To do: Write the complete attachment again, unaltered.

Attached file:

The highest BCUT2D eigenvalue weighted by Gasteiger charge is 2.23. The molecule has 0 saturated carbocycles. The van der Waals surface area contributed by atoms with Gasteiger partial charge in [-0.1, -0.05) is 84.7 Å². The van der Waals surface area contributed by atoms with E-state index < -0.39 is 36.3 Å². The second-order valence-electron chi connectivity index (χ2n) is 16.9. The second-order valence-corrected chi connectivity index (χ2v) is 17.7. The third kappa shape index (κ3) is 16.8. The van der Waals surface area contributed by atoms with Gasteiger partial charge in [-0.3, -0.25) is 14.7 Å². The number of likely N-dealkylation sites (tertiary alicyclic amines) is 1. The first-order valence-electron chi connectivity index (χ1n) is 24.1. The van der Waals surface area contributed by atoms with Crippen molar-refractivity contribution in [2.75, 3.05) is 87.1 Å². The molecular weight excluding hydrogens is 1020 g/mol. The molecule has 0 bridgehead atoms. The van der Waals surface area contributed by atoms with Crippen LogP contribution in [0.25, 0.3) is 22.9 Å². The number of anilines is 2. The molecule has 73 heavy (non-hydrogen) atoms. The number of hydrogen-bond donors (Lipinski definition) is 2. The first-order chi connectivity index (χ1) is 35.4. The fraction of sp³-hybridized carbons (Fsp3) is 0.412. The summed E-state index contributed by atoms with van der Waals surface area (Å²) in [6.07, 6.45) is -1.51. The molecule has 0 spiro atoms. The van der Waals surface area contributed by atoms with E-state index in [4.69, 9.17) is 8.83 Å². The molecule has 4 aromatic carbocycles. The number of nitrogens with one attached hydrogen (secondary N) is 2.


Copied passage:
The highest BCUT2D eigenvalue weighted by Gasteiger charge is 2.23. The molecule has 0 saturated carbocycles. The van der Waals surface area contributed by atoms with Gasteiger partial charge in [-0.1, -0.05) is 84.7 Å². The van der Waals surface area contributed by atoms with E-state index < -0.39 is 36.3 Å². The second-order valence-electron chi connectivity index (χ2n) is 16.9. The second-order valence-corrected chi connectivity index (χ2v) is 17.7. The third kappa shape index (κ3) is 16.8. The van der Waals surface area contributed by atoms with Gasteiger partial charge in [-0.3, -0.25) is 14.7 Å². The number of likely N-dealkylation sites (tertiary alicyclic amines) is 1. The first-order valence-electron chi connectivity index (χ1n) is 24.1. The van der Waals surface area contributed by atoms with Crippen molar-refractivity contribution in [2.75, 3.05) is 87.1 Å². The molecular weight excluding hydrogens is 1020 g/mol. The molecule has 0 bridgehead atoms. The van der Waals surface area contributed by atoms with Crippen LogP contribution in [0.25, 0.3) is 22.9 Å². The number of anilines is 2. The molecule has 73 heavy (non-hydrogen) atoms. The number of hydrogen-bond donors (Lipinski definition) is 2. The first-order chi connectivity index (χ1) is 35.4. The fraction of sp³-hybridized carbons (Fsp3) is 0.412. The summed E-state index contributed by atoms with van der Waals surface area (Å²) in [6.07, 6.45) is -1.51. The molecule has 0 spiro atoms. The van der Waals surface area contributed by atoms with E-state index in [4.69, 9.17) is 8.83 Å². The molecule has 4 aromatic carbocycles. The number of nitrogens with one attached hydrogen (secondary N) is 2.